Lot 1094
  • 1094

I Nyoman Masriadi

1,800,000 - 2,800,000 HKD
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  • I Nyoman Masriadi
  • Don't Push Me
  • Signed; signed, titled, inscribed and dated 2009 on the reverse
  • Acrylic on canvas


Private Collection, Indonesia


T.K. Sabapathy, Nyoman Masriadi: Reconfiguring the Body, Gajah Gallery, Singapore, 2010, pg. 221.


This work is in very good overall condition as viewed. Framed.
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Catalogue Note

Nyoman Masriadi is notorious for his fresh and humorous narratives that arrest the viewers with controversial messages being depicted. Principal premises in his study unveil superhuman like figures whose witty narratives are relevant to Indonesia’s history and contemporary life interwoven with global pop culture. Masriadi has been greatly influenced by graphic novels, films and computer games which could explain the comical outlook of his paintings.  He never ceases to entertain his viewers with his sarcastic humor that tackles the realities of life.

Masriadi’s pieces reveal a dynamic personality that speaks to viewers as outspoken and bold. Arguably, this is also reflected in his own character as the artist dropped out from the Institut Seni Indonesia, a prestigious art school in Indonesia, rebelling against the curriculum’s values and wanting to find his own voice. The artist is an individual who actively defies societal expectations, and his collection of paintings can be seen as an exciting and oftentimes satirical analysis of modernity.

Don’t Push Me features a muscled dark blue man wearing white briefs that are embroidered on the fabric ‘DON’T PUSH ME’. The figure performs a lifting action where his arms are pushed upwards, lower body positioned in a squat and face shaped to show the exertion of energy the figure prompts. Masriadi deliberately inflates the classical depiction of the male physique, exaggerating it in an artificial and slightly comical way. He once said, “The figure, the human figure is its own drama, its own theatre; it is both actor and story. That’s how I sometimes see it” the artist sad. “The figure is acting, is seeing and is telling the story too. It’s the figure that carries everything”[1].

The isolated presence of the figure is the driving force behind his oeuvre. He is seen to symbolic strength and dominance as emphasized by the composition which focuses on the whole body. The man could be lifting an object or metaphorical meaning that is narrated in this piece. Masriadi purposefully frames the narrative this way, as means to divide up the picture or even hide what the man is holding up. The narrative is as ambiguous as the man is stoic. His arms are reminiscent of the legendary figure Atlas who was cursed to forever hold up the world. The blue man in the present painting displays similar signs of concentration, while he simultaneously stares down at the viewer, silently interrogating them with his eyes.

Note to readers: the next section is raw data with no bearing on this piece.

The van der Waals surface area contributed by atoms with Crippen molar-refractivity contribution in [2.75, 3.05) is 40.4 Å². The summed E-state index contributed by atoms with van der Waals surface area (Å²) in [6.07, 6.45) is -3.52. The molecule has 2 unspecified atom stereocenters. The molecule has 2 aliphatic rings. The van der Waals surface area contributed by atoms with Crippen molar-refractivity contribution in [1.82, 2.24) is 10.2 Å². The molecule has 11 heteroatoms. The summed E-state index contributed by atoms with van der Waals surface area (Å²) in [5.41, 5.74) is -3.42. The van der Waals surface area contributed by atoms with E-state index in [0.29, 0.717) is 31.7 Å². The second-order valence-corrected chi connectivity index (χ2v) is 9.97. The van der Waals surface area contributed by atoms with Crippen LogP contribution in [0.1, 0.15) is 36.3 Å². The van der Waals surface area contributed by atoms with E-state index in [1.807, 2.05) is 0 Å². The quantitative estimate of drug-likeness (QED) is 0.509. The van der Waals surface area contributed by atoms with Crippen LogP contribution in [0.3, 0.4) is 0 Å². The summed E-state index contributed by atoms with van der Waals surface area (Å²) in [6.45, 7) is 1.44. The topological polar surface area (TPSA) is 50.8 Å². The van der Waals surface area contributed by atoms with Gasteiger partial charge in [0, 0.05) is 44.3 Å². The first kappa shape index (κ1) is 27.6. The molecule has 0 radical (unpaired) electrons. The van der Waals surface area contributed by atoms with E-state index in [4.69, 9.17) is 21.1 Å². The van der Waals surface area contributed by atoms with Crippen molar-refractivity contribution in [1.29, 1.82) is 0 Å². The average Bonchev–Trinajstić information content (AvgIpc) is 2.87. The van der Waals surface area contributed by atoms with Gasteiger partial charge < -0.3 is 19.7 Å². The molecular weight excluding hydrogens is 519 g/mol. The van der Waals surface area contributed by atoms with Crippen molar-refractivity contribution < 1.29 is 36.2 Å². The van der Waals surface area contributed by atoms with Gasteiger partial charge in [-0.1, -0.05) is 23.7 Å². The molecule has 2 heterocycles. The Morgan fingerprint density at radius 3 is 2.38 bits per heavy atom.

Masriadi talks about the pressures of society as such: “But if there is [a lot of pressure], I always have different types of paintings. Sometimes I don’t think about the pressure, and then I can finish [the painting] fast”[2]. The words capitalized, ‘DONT PUSH ME’, could be his personal response towards society, a quiet rebellion from the demands of the external, public environment. He clearly states that he is a person who does not conform to society and works at his own pace, ignoring what the outside world expects.

In most of Masriadi’s pieces, he depicts the male body as a black man. T.K Sabapathy from Nyoman Masriadi: Reconfiguring the Body mentions, Symbolically and generally, black conveys gravity, momentousness and even perilousness. These are powerful sensations and Masriadi is stimulated by their propensities for visual realization. It is in regarding effects such as these that he talks about imparting a sense of strength in his figures, when they are represented dominantly in black”[3]. However, interestingly the man in the current work is depicted as blue rather than black. Perhaps then the present work may be seen as a ‘quieter’ piece compared with the earlier works. The empty background is purposely kept simple to establish a sense of propriety and draw focus onto the figure. The protagonist stares directly at the viewers, engaging with them on an intimate level.

Masriadi is a master of embedding double entendres throughout the pieces, and these messages reflect his outspoken personality that is interlinked with the paintings themselves. Ongoing debates that aim to unravel the roots of his works will always exist. What does it convey? Is it a parody? Is it a tackle on the pressures of society? Is it based on an electronic game? However, the viewers are consequently left to decide for themselves.  


1T.K. Sabapathy, Nyoman Masriadi: Reconfiguring the Body, Gajah Gallery, Singapore, 2010, pg.108

2 Refer to 1, pg.105

3 Refer to 1